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Diplomacy by Force

U.S. special forces are taking the place of ambassadors. That’s a problem, according to Fletcher Professor and Director of Fletcher’s Center for Strategic Studies Monica Duffy Toft.

A strong legacy of U.S. leadership and engagement in global politics has been reduced today to what I call kinetic diplomacy—diplomacy by armed force.

As of March 2018, the Trump administration had appointed only 70 of 188 U.S. ambassadors. Meanwhile, it increased the deployment of special operations forces to 149 countries, up from 138 in 2016 during the Obama administration (the use of military force also expanded under Obama). By October, after a concerted effort by Secretary of State Mike Pompeo, 127 ambassadors had been appointed. Still, ambassadors are operating in just two-thirds of the world’s capitals, while special operations forces are active in three-fourths of them.

It wasn’t always like this. After World War II, the U.S. Department of State played a critical role in transitioning America from an emergency ally to a global leader. At the time, two key assumptions were taken for granted. The first was a close connection between U.S. diplomatic power and military effectiveness. The second was the understanding that in the U.S., civilians outrank generals (as President Harry S. Truman underscored by firing General Douglas MacArthur in 1951).

In the late 1940s, diplomat George F. Kennan, deputy chief of mission in Moscow, helped shape half a century of U.S. foreign policy when he successfully argued that the Soviet Union could be deterred from aggressive expansion and contained—a much less risky strategy than a direct military confrontation, which might lead to world war. Successes like that reinforced a pattern: Diplomats led behind the scenes so that soldiers didn’t have to follow. As General James Mattis, then-commander of U.S. Central Command, put it in 2013, if the State Department budget were to be cut, he would “have to buy more ammunition.”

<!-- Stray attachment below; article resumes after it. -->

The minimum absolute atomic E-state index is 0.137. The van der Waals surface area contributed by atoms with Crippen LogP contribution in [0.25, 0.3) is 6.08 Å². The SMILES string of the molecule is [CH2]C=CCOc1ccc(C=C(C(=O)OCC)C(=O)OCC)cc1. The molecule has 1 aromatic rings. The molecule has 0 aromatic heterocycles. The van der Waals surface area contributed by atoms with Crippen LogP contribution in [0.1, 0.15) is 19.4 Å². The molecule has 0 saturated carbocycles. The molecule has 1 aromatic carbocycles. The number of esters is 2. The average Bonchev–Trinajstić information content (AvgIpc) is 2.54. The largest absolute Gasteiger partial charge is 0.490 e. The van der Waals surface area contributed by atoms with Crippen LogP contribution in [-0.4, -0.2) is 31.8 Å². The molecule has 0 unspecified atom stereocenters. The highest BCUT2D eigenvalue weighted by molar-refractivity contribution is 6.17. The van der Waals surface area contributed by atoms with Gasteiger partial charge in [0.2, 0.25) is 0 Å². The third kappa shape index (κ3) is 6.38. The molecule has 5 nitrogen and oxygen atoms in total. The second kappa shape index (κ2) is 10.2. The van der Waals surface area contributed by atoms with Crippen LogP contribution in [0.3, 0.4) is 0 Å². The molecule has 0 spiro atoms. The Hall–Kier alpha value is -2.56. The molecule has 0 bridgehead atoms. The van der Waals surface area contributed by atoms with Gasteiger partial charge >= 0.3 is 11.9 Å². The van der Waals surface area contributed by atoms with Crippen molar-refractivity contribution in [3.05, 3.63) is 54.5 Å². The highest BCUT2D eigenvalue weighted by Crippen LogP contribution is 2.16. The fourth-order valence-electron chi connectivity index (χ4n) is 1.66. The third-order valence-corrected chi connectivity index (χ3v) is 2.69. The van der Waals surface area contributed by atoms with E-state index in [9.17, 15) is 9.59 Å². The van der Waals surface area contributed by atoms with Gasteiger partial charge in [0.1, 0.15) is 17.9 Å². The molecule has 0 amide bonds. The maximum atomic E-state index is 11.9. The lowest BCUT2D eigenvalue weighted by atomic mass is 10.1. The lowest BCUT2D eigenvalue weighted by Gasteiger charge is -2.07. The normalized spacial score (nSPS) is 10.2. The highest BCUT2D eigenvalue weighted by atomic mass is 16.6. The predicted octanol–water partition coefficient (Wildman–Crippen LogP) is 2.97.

But the turn to kinetic diplomacy began after the attacks of September 11, 2001. President George W. Bush declared a “war on terror,” and successfully shifted the United States from containing security threats to preemptively engaging them overseas. The Bush administration accelerated the practice of seeking out “evildoers” abroad, arguing that only by doing so could American lives be protected. This initiated the shift from diplomacy first, and armed force as a last resort, to armed force first.

Traditional diplomacy was granted a modest reprieve under the Obama administration. Under the Trump administration, however, the U.S. Department of State has been gutted, leaving us with kinetic diplomacy as a default. Without diplomats to inform and guide our armed forces and their leadership, we are left with an accelerating vicious cycle—the more “bad guys” we kill abroad, the more we have to kill. As a result, an increasing number of those we preemptively kill—instead of bargain with—will be either civilians or heroes in their own countries. Martyring them guarantees the loss not only of future American lives, but the lives of our allies who become targets by association.

First published in the Fletcher Magazine.

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